"Dallas" Creator David Jacobs Says He's Been Excluded from TNT Reboot
David Jacobs, creator of âDallasâ and â Knots Landing,â tells me heâs been excluded entirely from the coming reboot of the famous series on TNT. He will get to keep his âcreated byâ credit, but nothing else, no money, and no participation. âIâll get the $714 Writers Guild fee for a sequel,â Jacobs says. Jacobs tells me found out that âDallasâ was being restarted second hand. When he inquired about it, he says he told everyone â including new head writer Cynthia Cidreâthat he was essentially retired and didnât want to write the show. âI didnât want any authority,â he told her at their one lunch. But he did think a consultancy wouldnât be out of the question since basically, âDallasâ relies on all the characters he created in the 1970sâJR Ewing, Bobby Ewing, Sue Ellen, and their family, even the same Southfork Ranch set.
âAll I said was that Iâd like to be a presence. I told her if you need anything on the back story, Iâm there. I never heard anything from her again until I heard TNT ordered a pilot.â Jacobs was involved with the failed John Travolta movie version, because the movie and TV rights had been separated in his original contract. âIn the early 2000s, we took the movie to Warner Bros. They passed, and then New Regency bought the movie rights. But they didnât make the movie.â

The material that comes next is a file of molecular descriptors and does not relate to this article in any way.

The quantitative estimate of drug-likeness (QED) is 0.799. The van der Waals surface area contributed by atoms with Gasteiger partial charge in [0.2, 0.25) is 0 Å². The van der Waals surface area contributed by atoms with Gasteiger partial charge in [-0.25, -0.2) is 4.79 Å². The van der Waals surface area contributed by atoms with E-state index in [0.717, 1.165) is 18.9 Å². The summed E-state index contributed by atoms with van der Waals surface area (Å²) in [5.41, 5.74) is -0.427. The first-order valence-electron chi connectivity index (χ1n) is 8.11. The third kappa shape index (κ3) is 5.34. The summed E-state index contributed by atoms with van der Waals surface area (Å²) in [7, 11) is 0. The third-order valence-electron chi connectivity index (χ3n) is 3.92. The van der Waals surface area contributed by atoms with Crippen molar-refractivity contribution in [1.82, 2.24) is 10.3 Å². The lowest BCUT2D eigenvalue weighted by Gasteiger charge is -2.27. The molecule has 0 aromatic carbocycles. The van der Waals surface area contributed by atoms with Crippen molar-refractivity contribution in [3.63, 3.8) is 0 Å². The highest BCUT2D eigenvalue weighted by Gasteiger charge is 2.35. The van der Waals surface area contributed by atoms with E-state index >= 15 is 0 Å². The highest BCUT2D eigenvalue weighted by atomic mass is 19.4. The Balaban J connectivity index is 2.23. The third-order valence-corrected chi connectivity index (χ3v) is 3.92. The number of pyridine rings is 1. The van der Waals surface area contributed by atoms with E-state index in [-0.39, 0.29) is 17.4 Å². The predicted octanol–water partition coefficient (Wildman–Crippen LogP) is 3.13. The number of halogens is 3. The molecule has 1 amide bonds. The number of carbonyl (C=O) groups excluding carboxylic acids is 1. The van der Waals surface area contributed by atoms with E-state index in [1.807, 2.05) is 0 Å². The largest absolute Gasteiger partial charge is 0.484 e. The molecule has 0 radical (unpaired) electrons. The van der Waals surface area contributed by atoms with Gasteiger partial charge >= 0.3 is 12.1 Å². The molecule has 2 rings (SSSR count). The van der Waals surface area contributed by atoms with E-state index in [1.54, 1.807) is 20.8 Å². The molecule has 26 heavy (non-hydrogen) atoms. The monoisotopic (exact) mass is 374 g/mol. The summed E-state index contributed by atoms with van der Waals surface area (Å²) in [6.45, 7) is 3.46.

When Jacobs finally read Cidreâs script, he thought it wasnât bad. âI said it wasnât audacious enough. I made some notes.â But Jacob says after he submitted them to the network he was told they wouldnât show them to Cidre. Why not? âI was told there were too many cooks. I was going to make a t shirt up that said, Too many cooks, get rid of the with the recipe.â
This year, when the producers put in for credits, they asked for âDeveloped by Cynthia Cidre, based on âDallasâ created by David Jacobs.â But the Writers Guild denied that, and ruled that the only credit was âCreated by David Jacobs.â It was his show, still, at least at the Writers Guild.
Once the WGA ruled for him, the production extended a tiny olive branchâbut with a proviso. âThey offered me some money and a consultancy, but made it clear they didnât care whether I didnât do any consulting. But they asked me to waive all my rights.â He refused, so negotiations came to an end. âI asked to see Cynthia, and I asked her to meet me for a drink or lunch. And she said no. She refused me three times. I wrote a memo to her and said, I donât want any authority.â Their lawyer told my lawyer I was too aggressive.â
After Jacobs created âDallas,â he went on to run âFamily,â an Emmy winning ABC drama of the 70s. But he always kept in touch with (the now deceased) Leonard Katzman, who ran âDallasâ for years. âI was around, thatâs all I wanted, to be around.â For the record, he told Katzman that the famous Bobby Ewing shower sceneâwhen Pamâs dream wiped out an entire awful seasonâ was a âdumb idea.â
Jacobs says now the producers have cut him out completely. âI will not waive my rights. The material isnât bad. But I read the scripts and found they were very plot driven. I thought she was going to have trouble down the road. The original âDallasâ and âKnots Landingâ ran five years too long because the audience was so engaged with the characters. You didnât need to come up with constant plot points. The scripts are good. But they should have been Bobbyâs kid the bad one, and JRâs kld the good one. Bobby has a new wife, and sheâs from Houston. She should have been from main line Philadelphia, or Boston or New York. Or very rich. But I never had the opportunity to express any of this.â
The revived âDallasâ launches on TNT on June 13th with a two hour premiere.